“How do you step up through the politics to have that seat at the c-suite table?”

As times have changed, so has the “story” technology leaders must tell stakeholders and agents of change. As “chief storytellers” of their organization, they must create a rallying point for what they are trying to do. What is that rallying point? It is the customer, and what you are giving them. This common purpose should be about stitching the story together for what enables the customer. For without customers, there is no business.

“What experiences have prepared you to be a leader today?”

From beautiful words like I stand on the shoulders of those who have come before me,” to laugh-out-loud stories on how NOT to tell the “whole” truth, the panel shared some of the tips, tricks, and missteps in their careers. To me, it seemed that the ability to empathize and lead effectively with care, and from the heart were consistent among them all. Yes, the leaders are indeed human, as they shared their stories and tactics for organization success - self-awareness, having empathy and humility.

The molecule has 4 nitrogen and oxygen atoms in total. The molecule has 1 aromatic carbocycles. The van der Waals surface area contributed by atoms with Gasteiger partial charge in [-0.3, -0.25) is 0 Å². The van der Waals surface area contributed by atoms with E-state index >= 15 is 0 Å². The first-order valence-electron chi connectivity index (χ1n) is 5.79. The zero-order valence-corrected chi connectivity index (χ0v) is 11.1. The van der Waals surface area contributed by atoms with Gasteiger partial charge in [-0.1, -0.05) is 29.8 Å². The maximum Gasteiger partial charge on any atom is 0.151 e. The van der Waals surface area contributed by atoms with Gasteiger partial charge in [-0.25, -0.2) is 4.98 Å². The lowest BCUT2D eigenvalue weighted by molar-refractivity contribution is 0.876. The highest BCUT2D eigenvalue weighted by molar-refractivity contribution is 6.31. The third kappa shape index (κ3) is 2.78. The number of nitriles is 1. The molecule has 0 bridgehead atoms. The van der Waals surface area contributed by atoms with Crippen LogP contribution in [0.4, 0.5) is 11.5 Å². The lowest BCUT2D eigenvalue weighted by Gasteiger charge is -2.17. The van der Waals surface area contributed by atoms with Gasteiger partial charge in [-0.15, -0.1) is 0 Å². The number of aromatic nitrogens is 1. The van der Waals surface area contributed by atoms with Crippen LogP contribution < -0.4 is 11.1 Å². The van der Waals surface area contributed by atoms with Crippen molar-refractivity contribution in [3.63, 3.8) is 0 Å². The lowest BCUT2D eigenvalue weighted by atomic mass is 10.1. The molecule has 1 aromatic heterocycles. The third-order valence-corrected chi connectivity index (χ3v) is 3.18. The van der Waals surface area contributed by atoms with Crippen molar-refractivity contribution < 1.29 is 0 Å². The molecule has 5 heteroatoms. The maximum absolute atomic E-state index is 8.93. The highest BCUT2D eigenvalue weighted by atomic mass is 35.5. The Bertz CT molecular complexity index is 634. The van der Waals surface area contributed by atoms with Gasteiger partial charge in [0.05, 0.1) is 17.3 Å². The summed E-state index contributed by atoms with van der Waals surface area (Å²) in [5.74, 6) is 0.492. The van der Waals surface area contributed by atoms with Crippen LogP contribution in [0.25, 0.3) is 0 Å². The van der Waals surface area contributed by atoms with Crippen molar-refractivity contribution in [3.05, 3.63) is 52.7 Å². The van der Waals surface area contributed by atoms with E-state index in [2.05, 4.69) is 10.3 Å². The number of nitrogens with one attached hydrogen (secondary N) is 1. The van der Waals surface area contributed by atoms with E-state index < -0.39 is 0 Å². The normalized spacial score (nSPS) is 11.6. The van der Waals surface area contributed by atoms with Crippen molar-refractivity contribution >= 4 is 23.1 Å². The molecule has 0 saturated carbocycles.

To paraphrase: “…getting your team to be a group of missionaries versus mercenaries,” really stood out to me, as that’s what I believe we do here at USPAACC. Nurturing and caring for your team, is something all leaders, at any level, in any field, can do for their people and organizations. These are just some of the intrinsic motivations, like an ability to connect with your people that for these technology leaders, make it so much more about the journey, and not just the destination.

“What does it mean to be a Pan Asian American leader today?”